from WordNet 3.0 Copyright 2006 by Princeton University. All rights reserved.

  • n. small genus of tropical evergreen trees or shrubs having pods like those of the acacia


Sorry, no etymologies found.


  • If you have one variety of a species that is particularly desirable, e.g. a particular kind of leucaena, it is especially likely that it has a limited genetic pool to call upon in time of need.

    8: Plant protection and pest control

  • The name "leucaena" is the accepted international name for this one species, but it is also the name of the genus that includes at least 9 other species.

    Chapter 3

  • This is important because such acid soils are widespread in the tropics and is an attribute that distinguishes mangium from some other leguminous trees such as leucaena, which require a pH above 5.5.

    Chapter 4

  • Instead, mangium should be incorporated into trials with fastgrowing tropical trees such as leucaena, Pinus caribaea,

    Chapter 3

  • C The aristolochia vine grown on the branches of others trees (such as leucaena), to feed caterpillar larvae.

    4 Operating a Butterfly Farm

  • Instead, calliandra should be incorporated into trials with tropical multipurpose species such as leucaena and mangium.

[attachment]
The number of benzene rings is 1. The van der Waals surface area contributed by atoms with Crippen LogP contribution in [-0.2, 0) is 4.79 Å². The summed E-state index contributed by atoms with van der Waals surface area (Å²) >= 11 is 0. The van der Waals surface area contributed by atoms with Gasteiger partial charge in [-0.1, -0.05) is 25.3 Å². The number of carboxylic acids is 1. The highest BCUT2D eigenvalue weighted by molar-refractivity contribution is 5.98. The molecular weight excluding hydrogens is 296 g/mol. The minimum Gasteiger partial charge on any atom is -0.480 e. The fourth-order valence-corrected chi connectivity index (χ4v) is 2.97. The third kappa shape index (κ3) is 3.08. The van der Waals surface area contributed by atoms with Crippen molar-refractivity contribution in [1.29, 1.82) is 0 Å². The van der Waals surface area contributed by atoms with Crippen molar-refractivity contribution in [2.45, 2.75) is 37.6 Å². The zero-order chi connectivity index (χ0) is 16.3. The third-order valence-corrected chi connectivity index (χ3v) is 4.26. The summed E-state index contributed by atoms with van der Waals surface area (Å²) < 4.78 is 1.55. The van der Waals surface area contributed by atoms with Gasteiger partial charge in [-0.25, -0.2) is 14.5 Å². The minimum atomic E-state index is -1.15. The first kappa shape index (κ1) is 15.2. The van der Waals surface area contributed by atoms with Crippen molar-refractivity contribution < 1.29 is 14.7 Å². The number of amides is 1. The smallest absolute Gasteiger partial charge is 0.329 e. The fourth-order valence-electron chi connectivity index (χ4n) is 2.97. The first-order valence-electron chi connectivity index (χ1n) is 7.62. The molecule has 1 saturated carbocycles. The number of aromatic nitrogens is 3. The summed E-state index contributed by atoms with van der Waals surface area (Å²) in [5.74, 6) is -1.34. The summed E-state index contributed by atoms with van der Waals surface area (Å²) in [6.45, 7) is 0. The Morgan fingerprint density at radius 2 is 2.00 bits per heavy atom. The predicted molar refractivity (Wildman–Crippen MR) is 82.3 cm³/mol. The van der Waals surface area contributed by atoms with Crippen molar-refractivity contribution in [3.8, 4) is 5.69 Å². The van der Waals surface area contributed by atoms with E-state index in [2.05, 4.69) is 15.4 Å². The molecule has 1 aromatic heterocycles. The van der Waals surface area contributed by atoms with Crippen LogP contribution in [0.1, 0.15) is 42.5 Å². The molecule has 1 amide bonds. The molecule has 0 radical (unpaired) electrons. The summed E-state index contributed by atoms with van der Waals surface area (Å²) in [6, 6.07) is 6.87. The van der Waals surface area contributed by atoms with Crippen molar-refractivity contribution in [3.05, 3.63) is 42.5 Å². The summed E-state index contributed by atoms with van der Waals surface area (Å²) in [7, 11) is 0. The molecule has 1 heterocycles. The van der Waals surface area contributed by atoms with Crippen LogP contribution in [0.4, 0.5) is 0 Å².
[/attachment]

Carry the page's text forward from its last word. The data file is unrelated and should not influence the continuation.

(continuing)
1 Introduction and Summary

  • Operating a pilot plant based on current technology and planting fast-growing species of trees for biomass (such as leucaena or eucalyptus) as potential sources of renewable lignocellulose feedstock will enable organizational and management requirements to be identified in practice.

    3 Ethanol Production

  • Many of these stews make creative use of the sparse natural resources at hand, including colorín en pipián, which uses the bright red blossoms of the colorín (erythrina) tree in a typically seed-based Pueblan pipián, and guasmole, which uses the garlicky-tasting seeds found in the pods of the guaje (leucaena) tree.

    Culinary travel in the Mixteca Poblana: The avocado route

  • If you jump into the greenhouse-offset business, what you might plant is leucaena, a rapidly growing tree species suited to the tropics that metabolizes carbon dioxide faster than most trees.

    Global Warming: Who Loses—and Who Wins?

  • Today, they have flourishing rows of leucaena trees and corn.



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